European Union pumps millions of euros in innovation, governments are throwing money on startups and VCs. But who actually makes money on startups, especially in CEE?
Not really. They try to build their products fast and as cheaply as possible. They often struggle with salaries for founders, try to hack marketing and generally are broke all the time. That’s the beauty of early stage companies. They count each cent spent on anything to not to waste money on unnecessary things.
As far as I am concerned almost all organizers struggle with sponsorships for startup events. Covering travel expenses and accommodation for speakers is often a challenge. Most small and medium events in startup industry are organized by volunteers, so they don’t get paid for their work. Some of the biggest conferences managed to develop a business model allowing to hire a core team so they don’t have to do it part-time. But those are exceptions.
They also seem operate on very low budgets. Even those offering financing to startups hire underpaid passionates who really have a mission to do something awesome. And by awesome I don’t mean driving a brand new Tesla car. They definitely don’t make money on exits as from 113 researched accelerators there were 33 exits reported. Even the most recognized accelerators in Europe can’t brag about significant revenue.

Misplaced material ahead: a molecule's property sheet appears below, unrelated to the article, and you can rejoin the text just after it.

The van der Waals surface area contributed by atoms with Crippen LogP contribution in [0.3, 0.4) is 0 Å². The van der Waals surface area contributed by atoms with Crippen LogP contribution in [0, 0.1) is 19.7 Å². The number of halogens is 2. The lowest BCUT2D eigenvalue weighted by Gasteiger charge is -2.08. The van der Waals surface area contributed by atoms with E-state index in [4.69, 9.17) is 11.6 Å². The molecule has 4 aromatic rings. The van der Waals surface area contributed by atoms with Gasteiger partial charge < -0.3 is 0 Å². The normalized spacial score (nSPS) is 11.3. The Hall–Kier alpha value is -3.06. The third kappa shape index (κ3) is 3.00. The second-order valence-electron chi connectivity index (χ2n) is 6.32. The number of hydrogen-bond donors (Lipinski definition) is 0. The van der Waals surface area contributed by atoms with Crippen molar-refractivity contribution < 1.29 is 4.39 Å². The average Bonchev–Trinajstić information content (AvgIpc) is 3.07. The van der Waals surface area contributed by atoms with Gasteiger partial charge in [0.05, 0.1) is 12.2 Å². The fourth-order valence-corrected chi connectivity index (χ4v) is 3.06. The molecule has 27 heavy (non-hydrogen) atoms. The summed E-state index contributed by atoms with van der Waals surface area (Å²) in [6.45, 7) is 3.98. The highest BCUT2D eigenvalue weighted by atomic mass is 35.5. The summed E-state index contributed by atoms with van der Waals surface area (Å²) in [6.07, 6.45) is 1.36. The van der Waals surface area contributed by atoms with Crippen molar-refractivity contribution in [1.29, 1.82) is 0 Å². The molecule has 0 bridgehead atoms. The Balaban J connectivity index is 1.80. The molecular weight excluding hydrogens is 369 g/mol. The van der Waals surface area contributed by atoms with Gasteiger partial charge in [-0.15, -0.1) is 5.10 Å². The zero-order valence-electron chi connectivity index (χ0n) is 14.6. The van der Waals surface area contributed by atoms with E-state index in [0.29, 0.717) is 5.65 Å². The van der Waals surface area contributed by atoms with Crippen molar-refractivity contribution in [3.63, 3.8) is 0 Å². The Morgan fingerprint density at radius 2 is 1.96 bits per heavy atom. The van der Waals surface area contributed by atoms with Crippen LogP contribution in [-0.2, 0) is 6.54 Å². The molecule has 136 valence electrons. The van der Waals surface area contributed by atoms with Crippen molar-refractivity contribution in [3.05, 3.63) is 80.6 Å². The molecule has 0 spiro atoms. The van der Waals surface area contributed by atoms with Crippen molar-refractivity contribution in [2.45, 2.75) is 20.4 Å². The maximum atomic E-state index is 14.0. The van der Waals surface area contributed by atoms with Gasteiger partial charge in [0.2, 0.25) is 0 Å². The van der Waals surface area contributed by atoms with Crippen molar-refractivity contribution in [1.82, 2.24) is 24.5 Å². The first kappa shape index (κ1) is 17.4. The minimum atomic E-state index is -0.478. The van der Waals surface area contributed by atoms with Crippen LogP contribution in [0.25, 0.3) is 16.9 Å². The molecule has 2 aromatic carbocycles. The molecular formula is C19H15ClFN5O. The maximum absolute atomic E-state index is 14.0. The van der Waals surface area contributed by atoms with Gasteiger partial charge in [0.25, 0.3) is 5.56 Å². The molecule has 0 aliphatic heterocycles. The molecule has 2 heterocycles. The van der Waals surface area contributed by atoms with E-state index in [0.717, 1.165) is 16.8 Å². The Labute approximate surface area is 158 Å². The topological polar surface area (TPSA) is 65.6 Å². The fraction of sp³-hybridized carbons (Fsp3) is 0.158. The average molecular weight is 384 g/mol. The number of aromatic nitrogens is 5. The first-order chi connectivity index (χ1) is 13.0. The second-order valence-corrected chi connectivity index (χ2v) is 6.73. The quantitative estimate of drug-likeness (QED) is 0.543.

Investors are the fancy ones. They usually seems to have some money. They know shits about entrepreneurship, teaching startups how not to fail. They do invest, they sometimes exit but… Everyone looking for a sponsorship for Startup Weekend or any other community driven event knows how little contribution to the budget comes from investors. Of course they have to pay their teams and cover first need expenses, but sponsoring some community activities would be nice. However, marketing and sponsorships seems to not be included in yearly budgets of CEE VCs. But hey, it should not be surprising as exits seem to happen everywhere but not in CEE.
Mentors and consultants?
Nope. They usually earn money on something totally different and do mentorship for free or for shares. Very little mentoring programs co-funded from EU have a budget for mentors. However, it is usually more like pocket money than a significant contribution to yearly budget of a mentor. Consultants on the other hand look very likely to support startups, but that’s usually before they realize that no startup will pay for consulting.
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So who actually makes a real money in startup industry? I have no freaking idea, but we should stop pretending that it’s the market where everyone should get everything for free because “supporting startups”. It is not a charity fest but business. Or at least should be.